per knot until it re aches 250 feet and 50 knots true airspeed, at which point
it will level off and continue to fly at that altitude. Thus the drone always
flies at an actual altitude that is lower than its hovering altitude by an
amount (in feet) proportional to its true airspeed (in knots).
This deviation from the hovering altitude is the result of aerodynamic
perturbations in the region of the static pressure pick-up in translational
flight. As the drone moves through the surrounding air m ass, a region of
slightly reduced pressure is created above the circular air deflector at the top
of the mast. This reduction of pressure is proportional to airspeed. The static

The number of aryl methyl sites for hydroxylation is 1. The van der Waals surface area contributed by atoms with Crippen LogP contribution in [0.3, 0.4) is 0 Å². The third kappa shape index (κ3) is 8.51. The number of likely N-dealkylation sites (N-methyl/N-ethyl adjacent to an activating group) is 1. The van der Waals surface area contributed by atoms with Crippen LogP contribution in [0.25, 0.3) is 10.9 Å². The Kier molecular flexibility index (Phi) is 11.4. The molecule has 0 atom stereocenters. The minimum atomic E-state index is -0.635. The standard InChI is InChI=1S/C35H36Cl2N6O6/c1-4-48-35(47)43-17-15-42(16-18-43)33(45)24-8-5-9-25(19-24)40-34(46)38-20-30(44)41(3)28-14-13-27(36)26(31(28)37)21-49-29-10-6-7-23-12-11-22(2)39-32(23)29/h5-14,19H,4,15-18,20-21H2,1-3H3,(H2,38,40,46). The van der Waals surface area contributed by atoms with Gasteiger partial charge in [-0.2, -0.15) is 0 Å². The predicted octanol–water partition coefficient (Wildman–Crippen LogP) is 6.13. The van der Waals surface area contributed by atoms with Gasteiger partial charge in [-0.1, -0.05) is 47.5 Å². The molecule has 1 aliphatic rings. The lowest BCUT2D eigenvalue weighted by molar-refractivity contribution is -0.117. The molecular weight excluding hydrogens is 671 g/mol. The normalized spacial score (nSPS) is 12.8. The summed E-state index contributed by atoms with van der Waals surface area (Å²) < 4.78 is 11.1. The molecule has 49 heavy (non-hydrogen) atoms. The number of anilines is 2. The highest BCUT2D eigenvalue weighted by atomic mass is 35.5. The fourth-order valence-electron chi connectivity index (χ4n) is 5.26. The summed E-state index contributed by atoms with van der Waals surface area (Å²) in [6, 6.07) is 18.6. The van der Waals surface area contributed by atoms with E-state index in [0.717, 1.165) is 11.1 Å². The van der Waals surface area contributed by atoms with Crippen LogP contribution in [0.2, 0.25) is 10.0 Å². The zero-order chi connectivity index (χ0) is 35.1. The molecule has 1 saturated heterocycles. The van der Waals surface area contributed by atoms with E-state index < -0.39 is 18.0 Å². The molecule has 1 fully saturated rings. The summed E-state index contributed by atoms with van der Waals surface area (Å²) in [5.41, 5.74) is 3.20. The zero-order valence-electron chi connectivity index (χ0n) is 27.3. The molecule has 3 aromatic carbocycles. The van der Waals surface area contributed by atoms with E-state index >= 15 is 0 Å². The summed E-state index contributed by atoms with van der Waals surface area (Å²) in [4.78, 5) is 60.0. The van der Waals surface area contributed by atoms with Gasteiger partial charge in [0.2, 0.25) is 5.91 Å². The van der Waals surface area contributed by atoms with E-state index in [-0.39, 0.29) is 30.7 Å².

pressure pick-up, above the air deflector, senses the reduced pressure and the
barometric altitude control interprets it as a plus (or positive) altitude
error. The collective pitch system seeks to correct the apparent error and the
drone altitude de- creases until the pressure in the region above the deflector
increases to that normally existent in undisturbed air at the original hovering
altitude. At that point the altitude retention system nulls and the drone
continues to fly at that altitude as long as its airspeed remains constant. Any
change in drone airspeed will result in a corresponding change in actual
altitude. Just as the drone altitude decreases during acceleration, its altitude
increases at the same rate during deceleration.
When the drone enters into a turn in the cruise
mode, it may experience an additional loss of altitude, and the extent of such
loss will be a function of the duration of the turn. Initially, the loss of
altitude will result from the sudden lateral displacement of the thrust vector
by approximately 20 degrees (the nominal fixed bank angle of the drone in a turn